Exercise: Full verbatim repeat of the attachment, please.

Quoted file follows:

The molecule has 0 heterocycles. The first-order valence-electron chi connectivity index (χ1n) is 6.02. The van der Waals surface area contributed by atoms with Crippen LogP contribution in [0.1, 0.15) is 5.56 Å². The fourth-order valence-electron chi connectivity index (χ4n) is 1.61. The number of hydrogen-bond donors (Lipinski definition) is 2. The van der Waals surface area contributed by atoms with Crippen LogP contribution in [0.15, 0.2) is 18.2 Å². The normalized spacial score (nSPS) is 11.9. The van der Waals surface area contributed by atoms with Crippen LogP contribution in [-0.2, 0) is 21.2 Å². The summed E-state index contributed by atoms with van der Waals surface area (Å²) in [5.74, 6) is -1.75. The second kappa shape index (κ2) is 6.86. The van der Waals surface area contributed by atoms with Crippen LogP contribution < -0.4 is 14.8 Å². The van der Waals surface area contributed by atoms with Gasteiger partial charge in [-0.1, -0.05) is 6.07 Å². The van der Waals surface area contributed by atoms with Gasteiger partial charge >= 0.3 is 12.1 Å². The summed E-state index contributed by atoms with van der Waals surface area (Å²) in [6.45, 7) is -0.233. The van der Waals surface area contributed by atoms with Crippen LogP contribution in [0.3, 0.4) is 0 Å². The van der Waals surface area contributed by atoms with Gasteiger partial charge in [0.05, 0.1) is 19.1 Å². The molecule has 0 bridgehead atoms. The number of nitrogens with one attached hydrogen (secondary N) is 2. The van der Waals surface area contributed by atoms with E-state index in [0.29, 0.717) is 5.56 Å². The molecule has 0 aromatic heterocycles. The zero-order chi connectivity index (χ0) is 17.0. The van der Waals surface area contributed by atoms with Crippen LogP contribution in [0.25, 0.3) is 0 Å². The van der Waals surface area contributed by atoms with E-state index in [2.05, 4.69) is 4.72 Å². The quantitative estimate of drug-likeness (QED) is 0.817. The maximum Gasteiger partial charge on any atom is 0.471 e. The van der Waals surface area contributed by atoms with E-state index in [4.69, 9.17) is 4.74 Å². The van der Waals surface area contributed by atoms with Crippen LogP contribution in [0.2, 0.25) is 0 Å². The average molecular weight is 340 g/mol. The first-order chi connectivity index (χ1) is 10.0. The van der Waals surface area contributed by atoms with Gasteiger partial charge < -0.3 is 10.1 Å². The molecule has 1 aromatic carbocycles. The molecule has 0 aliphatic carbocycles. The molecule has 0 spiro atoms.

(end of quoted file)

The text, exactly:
The molecule has 0 heterocycles. The first-order valence-electron chi connectivity index (χ1n) is 6.02. The van der Waals surface area contributed by atoms with Crippen LogP contribution in [0.1, 0.15) is 5.56 Å². The fourth-order valence-electron chi connectivity index (χ4n) is 1.61. The number of hydrogen-bond donors (Lipinski definition) is 2. The van der Waals surface area contributed by atoms with Crippen LogP contribution in [0.15, 0.2) is 18.2 Å². The normalized spacial score (nSPS) is 11.9. The van der Waals surface area contributed by atoms with Crippen LogP contribution in [-0.2, 0) is 21.2 Å². The summed E-state index contributed by atoms with van der Waals surface area (Å²) in [5.74, 6) is -1.75. The second kappa shape index (κ2) is 6.86. The van der Waals surface area contributed by atoms with Crippen LogP contribution < -0.4 is 14.8 Å². The van der Waals surface area contributed by atoms with Gasteiger partial charge in [-0.1, -0.05) is 6.07 Å². The van der Waals surface area contributed by atoms with Gasteiger partial charge >= 0.3 is 12.1 Å². The summed E-state index contributed by atoms with van der Waals surface area (Å²) in [6.45, 7) is -0.233. The van der Waals surface area contributed by atoms with Crippen LogP contribution in [0.3, 0.4) is 0 Å². The van der Waals surface area contributed by atoms with Gasteiger partial charge in [0.05, 0.1) is 19.1 Å². The molecule has 0 bridgehead atoms. The number of nitrogens with one attached hydrogen (secondary N) is 2. The van der Waals surface area contributed by atoms with E-state index in [0.29, 0.717) is 5.56 Å². The molecule has 0 aromatic heterocycles. The zero-order chi connectivity index (χ0) is 17.0. The van der Waals surface area contributed by atoms with Crippen LogP contribution in [0.25, 0.3) is 0 Å². The van der Waals surface area contributed by atoms with E-state index in [2.05, 4.69) is 4.72 Å². The quantitative estimate of drug-likeness (QED) is 0.817. The maximum Gasteiger partial charge on any atom is 0.471 e. The van der Waals surface area contributed by atoms with E-state index in [4.69, 9.17) is 4.74 Å². The van der Waals surface area contributed by atoms with Crippen LogP contribution in [0.2, 0.25) is 0 Å². The average molecular weight is 340 g/mol. The first-order chi connectivity index (χ1) is 10.0. The van der Waals surface area contributed by atoms with Gasteiger partial charge < -0.3 is 10.1 Å². The molecule has 1 aromatic carbocycles. The molecule has 0 aliphatic carbocycles. The molecule has 0 spiro atoms.